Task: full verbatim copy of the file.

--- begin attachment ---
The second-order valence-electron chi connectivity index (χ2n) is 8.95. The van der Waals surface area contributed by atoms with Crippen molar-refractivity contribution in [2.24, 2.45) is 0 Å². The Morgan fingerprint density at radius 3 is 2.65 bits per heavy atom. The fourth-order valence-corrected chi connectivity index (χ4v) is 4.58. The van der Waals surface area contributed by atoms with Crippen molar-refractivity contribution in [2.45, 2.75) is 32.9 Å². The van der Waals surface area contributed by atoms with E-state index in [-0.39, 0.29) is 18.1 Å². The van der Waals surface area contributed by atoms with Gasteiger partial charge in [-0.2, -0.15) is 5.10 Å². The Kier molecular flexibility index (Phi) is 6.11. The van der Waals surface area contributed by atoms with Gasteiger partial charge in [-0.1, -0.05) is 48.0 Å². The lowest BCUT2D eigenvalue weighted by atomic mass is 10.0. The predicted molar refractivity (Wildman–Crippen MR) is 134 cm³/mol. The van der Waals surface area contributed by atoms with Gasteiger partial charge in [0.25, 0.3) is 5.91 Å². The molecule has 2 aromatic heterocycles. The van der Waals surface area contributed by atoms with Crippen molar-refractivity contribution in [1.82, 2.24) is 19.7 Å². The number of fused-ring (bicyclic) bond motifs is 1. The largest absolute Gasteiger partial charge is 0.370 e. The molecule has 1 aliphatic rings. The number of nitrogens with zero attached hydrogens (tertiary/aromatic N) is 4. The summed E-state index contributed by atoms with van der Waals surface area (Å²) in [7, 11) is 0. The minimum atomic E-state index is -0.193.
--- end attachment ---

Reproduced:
The second-order valence-electron chi connectivity index (χ2n) is 8.95. The van der Waals surface area contributed by atoms with Crippen molar-refractivity contribution in [2.24, 2.45) is 0 Å². The Morgan fingerprint density at radius 3 is 2.65 bits per heavy atom. The fourth-order valence-corrected chi connectivity index (χ4v) is 4.58. The van der Waals surface area contributed by atoms with Crippen molar-refractivity contribution in [2.45, 2.75) is 32.9 Å². The van der Waals surface area contributed by atoms with E-state index in [-0.39, 0.29) is 18.1 Å². The van der Waals surface area contributed by atoms with Gasteiger partial charge in [-0.2, -0.15) is 5.10 Å². The Kier molecular flexibility index (Phi) is 6.11. The van der Waals surface area contributed by atoms with Gasteiger partial charge in [-0.1, -0.05) is 48.0 Å². The lowest BCUT2D eigenvalue weighted by atomic mass is 10.0. The predicted molar refractivity (Wildman–Crippen MR) is 134 cm³/mol. The van der Waals surface area contributed by atoms with Gasteiger partial charge in [0.25, 0.3) is 5.91 Å². The molecule has 2 aromatic heterocycles. The van der Waals surface area contributed by atoms with Crippen molar-refractivity contribution in [1.82, 2.24) is 19.7 Å². The number of fused-ring (bicyclic) bond motifs is 1. The largest absolute Gasteiger partial charge is 0.370 e. The molecule has 1 aliphatic rings. The number of nitrogens with zero attached hydrogens (tertiary/aromatic N) is 4. The summed E-state index contributed by atoms with van der Waals surface area (Å²) in [7, 11) is 0. The minimum atomic E-state index is -0.193.